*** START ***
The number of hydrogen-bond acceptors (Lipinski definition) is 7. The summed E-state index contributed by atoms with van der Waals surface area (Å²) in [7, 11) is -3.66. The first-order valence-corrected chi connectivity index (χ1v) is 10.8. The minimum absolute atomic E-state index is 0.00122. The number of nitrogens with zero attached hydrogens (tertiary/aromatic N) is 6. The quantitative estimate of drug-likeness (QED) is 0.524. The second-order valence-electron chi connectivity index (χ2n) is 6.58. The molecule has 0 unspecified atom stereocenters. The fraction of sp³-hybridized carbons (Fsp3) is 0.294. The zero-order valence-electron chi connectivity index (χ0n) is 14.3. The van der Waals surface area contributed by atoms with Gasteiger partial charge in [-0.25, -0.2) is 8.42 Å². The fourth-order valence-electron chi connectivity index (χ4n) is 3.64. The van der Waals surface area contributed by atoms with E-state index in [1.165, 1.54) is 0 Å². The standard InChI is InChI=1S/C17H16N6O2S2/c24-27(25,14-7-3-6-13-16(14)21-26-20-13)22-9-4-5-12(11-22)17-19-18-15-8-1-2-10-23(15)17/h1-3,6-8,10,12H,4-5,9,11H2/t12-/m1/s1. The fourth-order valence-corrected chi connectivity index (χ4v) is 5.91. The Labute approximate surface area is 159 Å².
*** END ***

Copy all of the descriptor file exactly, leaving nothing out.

The number of hydrogen-bond acceptors (Lipinski definition) is 7. The summed E-state index contributed by atoms with van der Waals surface area (Å²) in [7, 11) is -3.66. The first-order valence-corrected chi connectivity index (χ1v) is 10.8. The minimum absolute atomic E-state index is 0.00122. The number of nitrogens with zero attached hydrogens (tertiary/aromatic N) is 6. The quantitative estimate of drug-likeness (QED) is 0.524. The second-order valence-electron chi connectivity index (χ2n) is 6.58. The molecule has 0 unspecified atom stereocenters. The fraction of sp³-hybridized carbons (Fsp3) is 0.294. The zero-order valence-electron chi connectivity index (χ0n) is 14.3. The van der Waals surface area contributed by atoms with Gasteiger partial charge in [-0.25, -0.2) is 8.42 Å². The fourth-order valence-electron chi connectivity index (χ4n) is 3.64. The van der Waals surface area contributed by atoms with E-state index in [1.165, 1.54) is 0 Å². The standard InChI is InChI=1S/C17H16N6O2S2/c24-27(25,14-7-3-6-13-16(14)21-26-20-13)22-9-4-5-12(11-22)17-19-18-15-8-1-2-10-23(15)17/h1-3,6-8,10,12H,4-5,9,11H2/t12-/m1/s1. The fourth-order valence-corrected chi connectivity index (χ4v) is 5.91. The Labute approximate surface area is 159 Å².